Wednesday, February 20, 2013

In the News: Prescription Drugs Leading Cause of Fatal Overdoses

The company that makes the painkiller OxyContin, Purdue Pharma, has agreed to pay $600 million in fines and other payments to resolve the criminal charge of “misbranding” its product, one of the largest amounts ever paid by a drug company in such a case. The company and three of its current and former executives pleaded guilty in federal court to criminal charges that the firm had misled doctors and patients when it claimed that the drug was less likely to be abused than traditional narcotics. The three executives, including the company’s president and its top lawyer, also pleaded guilty to misdemeanor charges of misbranding the drug. Together, they agreed to pay $34.5 million in fines.
by Kristina Fiore, Staff Writer, MedPage TodayPublished: February 19, 2013

Reviewed by Robert Jasmer, MD; Associate Clinical Professor of Medicine, University of California, San Francisco and Dorothy Caputo, MA, BSN, RN, Nurse Planner

When patients overdose on prescription opioid painkillers, other drugs given for mental health disorders are often involved, researchers found.

In an analysis of CDC vital statistics data, among overdose deaths involving opioid analgesics, benzodiazepines were also found in 30.1% of the cases, reported Leonard Paulozzi, MD, of the CDC in Atlanta, and colleagues.

Antidepressants were involved in 13.4% of prescription opioid-related deaths, followed by anti-epileptic and anti-parkinsonism drugs at 6.8%, and antipsychotics and neuroleptics at 4.7%, they wrote in a research letter in the Journal of the American Medical Association.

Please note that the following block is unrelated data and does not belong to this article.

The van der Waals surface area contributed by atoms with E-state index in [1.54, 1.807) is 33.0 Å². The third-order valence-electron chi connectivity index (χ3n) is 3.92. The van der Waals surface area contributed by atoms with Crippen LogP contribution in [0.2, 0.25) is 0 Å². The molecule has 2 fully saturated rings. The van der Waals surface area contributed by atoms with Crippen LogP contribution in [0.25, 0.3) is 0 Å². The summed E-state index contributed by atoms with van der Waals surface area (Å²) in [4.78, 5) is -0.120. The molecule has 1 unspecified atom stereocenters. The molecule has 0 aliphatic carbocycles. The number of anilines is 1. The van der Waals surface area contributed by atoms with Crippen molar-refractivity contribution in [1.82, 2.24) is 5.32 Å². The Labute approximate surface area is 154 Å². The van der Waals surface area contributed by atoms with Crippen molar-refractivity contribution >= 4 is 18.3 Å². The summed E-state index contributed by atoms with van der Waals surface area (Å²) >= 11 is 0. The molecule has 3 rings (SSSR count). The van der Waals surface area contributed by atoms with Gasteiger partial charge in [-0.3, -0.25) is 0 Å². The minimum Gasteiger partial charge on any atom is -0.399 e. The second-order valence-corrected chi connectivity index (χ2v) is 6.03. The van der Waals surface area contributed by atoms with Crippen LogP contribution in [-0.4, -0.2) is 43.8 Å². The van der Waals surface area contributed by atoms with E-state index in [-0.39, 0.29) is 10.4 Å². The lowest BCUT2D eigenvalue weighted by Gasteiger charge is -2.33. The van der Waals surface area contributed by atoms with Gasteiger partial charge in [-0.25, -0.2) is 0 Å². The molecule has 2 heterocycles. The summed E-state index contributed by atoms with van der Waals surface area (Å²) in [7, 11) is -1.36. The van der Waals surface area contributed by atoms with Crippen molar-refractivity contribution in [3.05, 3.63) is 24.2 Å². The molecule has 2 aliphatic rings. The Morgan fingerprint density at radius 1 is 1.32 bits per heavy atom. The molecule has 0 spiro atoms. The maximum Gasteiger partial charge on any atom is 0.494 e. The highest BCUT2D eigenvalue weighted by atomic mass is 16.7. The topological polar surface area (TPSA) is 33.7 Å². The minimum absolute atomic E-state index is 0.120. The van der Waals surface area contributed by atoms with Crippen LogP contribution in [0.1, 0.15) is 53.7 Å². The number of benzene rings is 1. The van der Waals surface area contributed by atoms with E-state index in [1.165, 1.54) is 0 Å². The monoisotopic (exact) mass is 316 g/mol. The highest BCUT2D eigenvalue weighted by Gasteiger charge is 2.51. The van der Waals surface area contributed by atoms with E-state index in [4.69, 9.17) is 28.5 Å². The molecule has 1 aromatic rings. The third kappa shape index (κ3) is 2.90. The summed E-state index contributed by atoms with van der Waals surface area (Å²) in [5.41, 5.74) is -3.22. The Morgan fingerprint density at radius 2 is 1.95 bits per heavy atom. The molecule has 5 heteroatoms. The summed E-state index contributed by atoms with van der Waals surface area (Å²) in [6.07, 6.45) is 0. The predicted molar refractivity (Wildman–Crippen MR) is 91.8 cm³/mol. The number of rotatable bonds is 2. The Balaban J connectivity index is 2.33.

"This analysis confirms the predominant role opioid analgesics play in pharmaceutical overdose deaths, either alone or in combination with other drugs," Paulozzi and colleagues wrote. "It also, however, highlights the frequent involvement of drugs typically prescribed for mental health conditions, such as benzodiazepines, antidepressants, and antipsychotics in overdose deaths."

According to the National Center for Health Statistics, drug overdose deaths continued to rise in 2010, with prescription opioid analgesics driving that increase.

Other pharmaceuticals are usually involved in opioid overdose deaths, the researchers explained, but their involvement is less well characterized.

Paulozzi and colleagues looked at data from the National Vital Statistics System multiple cause-of-death file and found 38,329 drug overdose deaths in the U.S. in 2010, about 58% of which involved pharmaceuticals.

The most common drugs involved in those deaths -- whether alone or in combination -- were opioids (75.2%), benzodiazepines (29.4%), antidepressants in (17.6%), and anti-epileptic and anti-parkinsonism drugs (7.8%).

When looking at deaths involving those other pharmaceuticals, opioids were often also present in:

77.2% of benzodiazepine deaths
65.5% of anti-epileptic and anti-parkinsonism drugs
58% of antipsychotic and neuroleptic drugs
57.6% of antidepressants
56.5% other analgesics, anti-pyretics, and anti-rheumatics
54.2% of other psychotropic drugs

Paulozzi warned that patients with mental health disorders are at increased risk for heavy therapeutic use, nonmedical use, and overdose of opioids.

They wrote that screening, identification, and appropriate management of these disorders "is an important part of both behavioral health and chronic pain management."

They called for greater use of tools such as prescription drug monitoring programs (PDMPs) and electronic health records (EHRs) in order to "identify risky medication use and inform treatment decisions, especially for opioids and benzodiazepines."

They acknowledged that the death certificate data they used have limitations, but said these records are the sole source for detailed death information at the national level. In particular, they were limited by the 25% of death certificates in which the type of drugs involved were not specified.

The study was supported by the CDC. The researchers reported no conflicts of interest. Primary source: Journal of the American Medical Association Source reference: Paulozzi LB, et al "Pharmaceutical overdose deaths, United States, 2010" JAMA 2013; 309: 657-659.

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